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Sign Replacement Effort May Net Eagle Honor
Finishing his Eagle Scout project just in time - the day before he turned 18 - Escalon's Aaron Hughes is now waiting for word on whether he will receive the coveted designation.

All the paperwork has been filed and all the requirements believed to have been met for Hughes to receive his Eagle Scout honor, with his work leading to beautification of the downtown Escalon area and replacement of an historic sign.

The 'Escalon' Santa Fe railway station sign by the caboose situated adjacent to the Main Street Park was becoming dilapidated and weathered, so part of Hughes' project was to replicate that sign and put up one that could withstand the elements.

Escalon Historical Society member Barb Willis said Hughes contacted the city at first to see if there was a project he could do and City Engineer John Abrew got in touch with her to see if a sign project might work.

"It was in bad shape and Park Fete was fast approaching," Willis said of the project coming at the right time. "It was decided that the condition (of the sign) could not be improved so a duplicate was going to be made."

Willis said Hughes and some family members measured the sign, obtained templates for the existing letters and emblems on the Santa Fe sign, and made a new one in the same size and scale as the original.

"I've been in scouting since I was five years old," Hughes, a 2011 Escalon High School graduate, said. "My dad's been doing scouting since he was a little boy and I have two uncles, they were the first (in the family) to get their Eagles."

Starting out as a Tiger cub, Hughes stayed with scouting through the years and currently belongs to Troop 14 in Stockton, part of the Big Valley scouting district. His first proposed project for Eagle consideration did not draw a response from the scouting committee, he said, so he was advised to find another and the city sign project fit the bill.

While originally thinking he would just refurbish the existing sign, Hughes said the project took on a little more depth when it was discovered he had to replace it instead.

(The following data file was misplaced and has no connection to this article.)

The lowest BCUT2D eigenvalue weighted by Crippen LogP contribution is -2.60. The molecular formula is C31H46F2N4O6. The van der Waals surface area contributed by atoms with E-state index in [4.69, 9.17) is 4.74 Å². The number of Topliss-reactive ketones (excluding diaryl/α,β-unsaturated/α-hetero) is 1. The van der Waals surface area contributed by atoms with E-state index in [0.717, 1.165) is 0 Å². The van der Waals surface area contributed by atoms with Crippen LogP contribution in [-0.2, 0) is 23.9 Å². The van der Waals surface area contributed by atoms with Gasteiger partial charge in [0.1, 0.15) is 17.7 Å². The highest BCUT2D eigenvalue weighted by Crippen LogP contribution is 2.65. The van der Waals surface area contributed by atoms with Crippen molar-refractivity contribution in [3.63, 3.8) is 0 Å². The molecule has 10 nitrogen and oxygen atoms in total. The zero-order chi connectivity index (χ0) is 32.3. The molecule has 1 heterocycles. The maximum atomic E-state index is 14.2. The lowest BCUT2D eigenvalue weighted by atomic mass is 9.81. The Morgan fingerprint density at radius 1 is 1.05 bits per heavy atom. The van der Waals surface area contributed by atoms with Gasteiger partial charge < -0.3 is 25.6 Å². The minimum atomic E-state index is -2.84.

"I measured everything twice," he said of taking care to get all the dimensions correct. "Even down to the thickness of the board."

Lettering on the sign was done by the local I'll Say Anything business, and Hughes said over 80 man hours went into the project.

"It feels good, a real feeling of accomplishment," he said of getting the work done and coordinating both scouts and volunteers in the effort.

"We had about five scouts work on it and three adults," he added.

With the city's Park Fete approaching, Hughes and his team of volunteers also took on the refurbishing of the downtown planter boxes on Main Street, cleaning them up and adding a variety of colorful plants. He coordinated with Escalon City Council member Robert Swift, of Swift Lawn and Garden, for that part of the project.

"He worked hard, his crew worked hard," Swift said. "They got it done."

Some 300 plants were put in along the Main Street corridor, Hughes estimated.

"We finished one day before July 1, which was my birthday," he said.

Eagle Scout projects have to be completed before the scout turns 18 and Hughes said he was relieved to have it all done on time. Now he is just waiting for confirmation that he will receive the Eagle honor.

"Only two percent of Boy Scouts earn the Eagle," he explained.

Still to come is a plaque to be placed on the back of the new sign, Hughes and Willis noted.

"A plaque on the back will list the history of the original sign ownership and facts about the making of the duplicate," Willis explained.

Hughes is the son of Dennis Hughes and Linda Clemson. He has an older brother, James, who is also an Eagle Scout, earning that for a birdhouse-building project in Knights Ferry.

Hughes said he enjoys many aspects of scouting, particularly the chance to meet new people and be involved in outdoor activities, including attending Scout Camp. He intends to stay involved in scouting as a leader and is looking forward to attending Modesto Junior College this fall, where he will start his college studies and play golf for the MJC Pirates.

He has a total of 26 merit badges earned through scouting, with a number of those required prior to applying for Eagle.

"The hardest one for me to get was Citizenship in the Nation," he explained. "It had to do a lot with government and politics, but I got it done."